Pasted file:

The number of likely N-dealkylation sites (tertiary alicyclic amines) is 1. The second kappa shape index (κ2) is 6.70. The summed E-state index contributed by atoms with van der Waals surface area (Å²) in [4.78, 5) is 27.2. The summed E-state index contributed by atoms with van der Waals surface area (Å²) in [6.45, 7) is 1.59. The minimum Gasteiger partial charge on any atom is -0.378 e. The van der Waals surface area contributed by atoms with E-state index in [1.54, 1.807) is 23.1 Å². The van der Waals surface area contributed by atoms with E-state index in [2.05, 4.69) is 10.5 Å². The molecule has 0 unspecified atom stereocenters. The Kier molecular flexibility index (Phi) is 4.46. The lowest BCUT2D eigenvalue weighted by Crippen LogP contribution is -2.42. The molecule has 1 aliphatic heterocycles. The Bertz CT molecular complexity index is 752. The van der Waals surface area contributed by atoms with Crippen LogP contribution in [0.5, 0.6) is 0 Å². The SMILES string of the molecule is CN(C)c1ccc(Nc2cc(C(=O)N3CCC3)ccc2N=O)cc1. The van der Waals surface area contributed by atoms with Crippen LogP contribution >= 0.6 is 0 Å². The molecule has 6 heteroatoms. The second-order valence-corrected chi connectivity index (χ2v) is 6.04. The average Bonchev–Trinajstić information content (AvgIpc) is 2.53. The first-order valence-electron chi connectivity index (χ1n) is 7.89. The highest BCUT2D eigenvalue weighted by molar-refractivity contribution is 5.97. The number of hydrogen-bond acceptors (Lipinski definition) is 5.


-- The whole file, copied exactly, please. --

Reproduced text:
The number of likely N-dealkylation sites (tertiary alicyclic amines) is 1. The second kappa shape index (κ2) is 6.70. The summed E-state index contributed by atoms with van der Waals surface area (Å²) in [4.78, 5) is 27.2. The summed E-state index contributed by atoms with van der Waals surface area (Å²) in [6.45, 7) is 1.59. The minimum Gasteiger partial charge on any atom is -0.378 e. The van der Waals surface area contributed by atoms with E-state index in [1.54, 1.807) is 23.1 Å². The van der Waals surface area contributed by atoms with E-state index in [2.05, 4.69) is 10.5 Å². The molecule has 0 unspecified atom stereocenters. The Kier molecular flexibility index (Phi) is 4.46. The lowest BCUT2D eigenvalue weighted by Crippen LogP contribution is -2.42. The molecule has 1 aliphatic heterocycles. The Bertz CT molecular complexity index is 752. The van der Waals surface area contributed by atoms with Crippen LogP contribution in [0.5, 0.6) is 0 Å². The SMILES string of the molecule is CN(C)c1ccc(Nc2cc(C(=O)N3CCC3)ccc2N=O)cc1. The van der Waals surface area contributed by atoms with Crippen LogP contribution >= 0.6 is 0 Å². The molecule has 6 heteroatoms. The second-order valence-corrected chi connectivity index (χ2v) is 6.04. The average Bonchev–Trinajstić information content (AvgIpc) is 2.53. The first-order valence-electron chi connectivity index (χ1n) is 7.89. The highest BCUT2D eigenvalue weighted by molar-refractivity contribution is 5.97. The number of hydrogen-bond acceptors (Lipinski definition) is 5.